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13: Transnational Exchanges- Modernism and Modernity Beyond Borders, 1913-1940

  • Page ID
    • Angela L Miller, Janet Catherine Berlo, Bryan J Wolf, and Jennifer L Roberts
    • Washington University in St. Louis, University of Rochester, Stanford University and Harvard University

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    AT THE BEGINNING of the twentieth century, developments in European modernism began to have a profound effect on the direction of American art. Between 1913 and 1940 the artistic encounter between America and Europe underwent three distinct phases. In the first, American artists and audiences encountered European modernism through exposure to European art in publications and through travel to Europe. This phase culminated in a watershed event: the Armory Show of 1913, a large scale international exhibition of art in New York City that opened the floodgates of European modernism to the broader American public. The experience of industrial heir, poet, and collector Walter Arensberg was emblematic: his initiation into modernism began at the Armory Show, which so captured his interest that he forgot to go home for three days.1 Thereafter, he and his wife Louise went on to assemble the exceptional modernist collection that can now be seen at the Philadelphia Museum of Art.

    In the second phase, European artists in New York encountered American modernity and made it the subject of their art. Propelled out of Europe by social turmoil and war, European artists became fascinated, not by American art, but by modern America, which they saw as unfettered by tradition, and brimming with the energies of popular expression, from jazz, film, and advertising to the infatuation with machines. European artists in New York delighted in America's expanding consumer culture as a source for their own playful inventions. They assumed new identities that flouted the cultural, social, and sexual norms of conventional society. In America's modernity they discovered the subject matter for a new twentieth-century art.

    In the third phase, American artists integrated these two perspectives, by internalizing both the Europeans' modernist formalism and their enthusiasm for the dynamism of American culture in a startlingly fresh language of abstraction. The European enthusiasm for America helped American artists to overcome their own reluctance to engage technological modernity. Likewise, the ironic humor Europeans found in the machine-based, comfort-obsessed consumer culture of the United States was taken up by American artists living and traveling in Europe after World War I. Like European expatriates in America, American expatriates in Europe also played with social, gender, and racial identities in the relative freedom afforded by a foreign land.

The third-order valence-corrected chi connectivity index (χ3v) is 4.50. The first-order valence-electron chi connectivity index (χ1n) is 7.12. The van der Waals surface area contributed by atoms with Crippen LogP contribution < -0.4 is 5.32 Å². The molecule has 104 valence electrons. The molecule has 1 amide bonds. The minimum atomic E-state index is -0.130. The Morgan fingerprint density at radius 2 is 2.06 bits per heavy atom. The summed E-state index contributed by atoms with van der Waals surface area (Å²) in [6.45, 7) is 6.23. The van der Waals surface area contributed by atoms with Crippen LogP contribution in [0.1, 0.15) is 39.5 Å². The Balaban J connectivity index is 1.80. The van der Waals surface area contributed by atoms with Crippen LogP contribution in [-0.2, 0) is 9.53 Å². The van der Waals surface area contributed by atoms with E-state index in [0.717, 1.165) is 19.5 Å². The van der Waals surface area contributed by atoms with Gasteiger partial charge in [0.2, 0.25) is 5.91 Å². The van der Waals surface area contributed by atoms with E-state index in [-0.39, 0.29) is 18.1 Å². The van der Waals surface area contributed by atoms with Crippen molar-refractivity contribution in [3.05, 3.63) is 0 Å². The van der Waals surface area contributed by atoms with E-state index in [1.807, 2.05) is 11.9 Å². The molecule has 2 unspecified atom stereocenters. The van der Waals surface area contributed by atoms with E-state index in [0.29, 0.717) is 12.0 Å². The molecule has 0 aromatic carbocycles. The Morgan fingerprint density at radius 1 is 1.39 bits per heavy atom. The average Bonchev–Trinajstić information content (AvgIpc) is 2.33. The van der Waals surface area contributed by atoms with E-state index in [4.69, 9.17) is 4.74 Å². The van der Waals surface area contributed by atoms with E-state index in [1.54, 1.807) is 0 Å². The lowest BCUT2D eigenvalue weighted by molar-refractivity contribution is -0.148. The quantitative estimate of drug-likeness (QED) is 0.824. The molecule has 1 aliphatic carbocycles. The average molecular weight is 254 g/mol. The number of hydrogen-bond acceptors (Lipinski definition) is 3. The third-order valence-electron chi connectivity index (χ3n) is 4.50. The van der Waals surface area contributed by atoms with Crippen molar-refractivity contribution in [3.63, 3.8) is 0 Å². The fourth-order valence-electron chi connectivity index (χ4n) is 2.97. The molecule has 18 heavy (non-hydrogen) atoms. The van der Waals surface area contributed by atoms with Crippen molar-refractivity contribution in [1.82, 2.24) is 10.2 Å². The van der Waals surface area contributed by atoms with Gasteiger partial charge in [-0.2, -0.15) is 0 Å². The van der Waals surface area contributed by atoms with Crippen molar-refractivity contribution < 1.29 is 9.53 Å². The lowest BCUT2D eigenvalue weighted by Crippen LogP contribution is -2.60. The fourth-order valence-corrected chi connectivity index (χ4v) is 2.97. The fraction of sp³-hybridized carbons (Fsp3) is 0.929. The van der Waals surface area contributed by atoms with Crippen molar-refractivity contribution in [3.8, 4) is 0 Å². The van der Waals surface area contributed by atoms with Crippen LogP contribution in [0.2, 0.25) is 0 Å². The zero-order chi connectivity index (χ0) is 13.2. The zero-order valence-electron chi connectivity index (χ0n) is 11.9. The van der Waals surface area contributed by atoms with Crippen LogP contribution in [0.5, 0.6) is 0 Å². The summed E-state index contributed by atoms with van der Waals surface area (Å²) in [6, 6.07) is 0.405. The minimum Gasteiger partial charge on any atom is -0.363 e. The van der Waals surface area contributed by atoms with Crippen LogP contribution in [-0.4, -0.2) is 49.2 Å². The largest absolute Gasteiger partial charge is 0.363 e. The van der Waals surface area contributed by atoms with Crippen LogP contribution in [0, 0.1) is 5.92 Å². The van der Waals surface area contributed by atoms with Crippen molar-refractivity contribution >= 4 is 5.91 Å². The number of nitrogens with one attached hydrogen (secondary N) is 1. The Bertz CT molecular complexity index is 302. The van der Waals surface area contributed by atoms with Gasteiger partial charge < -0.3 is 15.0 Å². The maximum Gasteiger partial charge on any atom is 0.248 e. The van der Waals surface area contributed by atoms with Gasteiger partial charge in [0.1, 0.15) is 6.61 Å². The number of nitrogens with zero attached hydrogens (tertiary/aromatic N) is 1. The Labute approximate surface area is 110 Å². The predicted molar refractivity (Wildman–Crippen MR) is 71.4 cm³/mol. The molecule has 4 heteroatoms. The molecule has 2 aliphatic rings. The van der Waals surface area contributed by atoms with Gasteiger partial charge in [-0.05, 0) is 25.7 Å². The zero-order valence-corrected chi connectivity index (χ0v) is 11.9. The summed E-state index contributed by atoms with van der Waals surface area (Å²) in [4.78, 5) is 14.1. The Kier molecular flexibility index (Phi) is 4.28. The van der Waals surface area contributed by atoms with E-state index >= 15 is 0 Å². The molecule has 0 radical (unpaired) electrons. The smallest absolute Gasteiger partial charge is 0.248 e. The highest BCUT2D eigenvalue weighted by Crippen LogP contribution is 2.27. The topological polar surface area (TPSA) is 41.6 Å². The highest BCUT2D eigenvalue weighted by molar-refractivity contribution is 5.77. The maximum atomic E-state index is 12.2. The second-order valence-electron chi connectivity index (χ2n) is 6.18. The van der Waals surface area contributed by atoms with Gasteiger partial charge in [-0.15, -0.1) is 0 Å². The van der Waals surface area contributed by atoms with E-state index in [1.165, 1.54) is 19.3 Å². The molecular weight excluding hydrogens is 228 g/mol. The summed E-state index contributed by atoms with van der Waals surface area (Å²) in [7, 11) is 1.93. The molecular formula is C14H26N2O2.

The crosscurrents of international influence were especially distinctive in sculpture and architecture. In the medium of sculpture, European emigres found a new freedom exploring American vernacular, popular, and folk materials, while American sculptors turned to direct carving, a technique associated with non-Western cultures. Paradoxically, these primitivizing approaches turned away from the modernist engagement with technology, finding inspiration instead directly from natural materials such as wood and stone.

    In architecture the role of cultural exchange was even more pronounced. While reform-minded American designers looked abroad for inspiration, European designers-finding their way toward an architecture of pure volumes and structural integrity-looked to American grain silos, exhibition buildings, and factories. Ultimately, European modernist ideas-derived from construction in the United States-shaped the emergence of American architectural modernism in the years around World War II when architects and designers from Germany and France emigrated to New York, Boston, Chicago, and Los Angeles.

    The encounters of this era illustrate the co-evolution of American modernism and international developments. These exchanges were driven by the push and pull of opposing forces: the cataclysmic end of the old order in Europe, and the emergence in America of a youthful society of unprecedented abundance and dynamic energy.

    Thumbnail: MARSDEN HARTLEY, Portrait of a German Officer, 1914. Oil on canvas, 68¼ x 41⅜ in (173.3 X 105.1 cm). Metropolitan Museum of Art, New York. The Alfred Stieglitz Collection, 1949.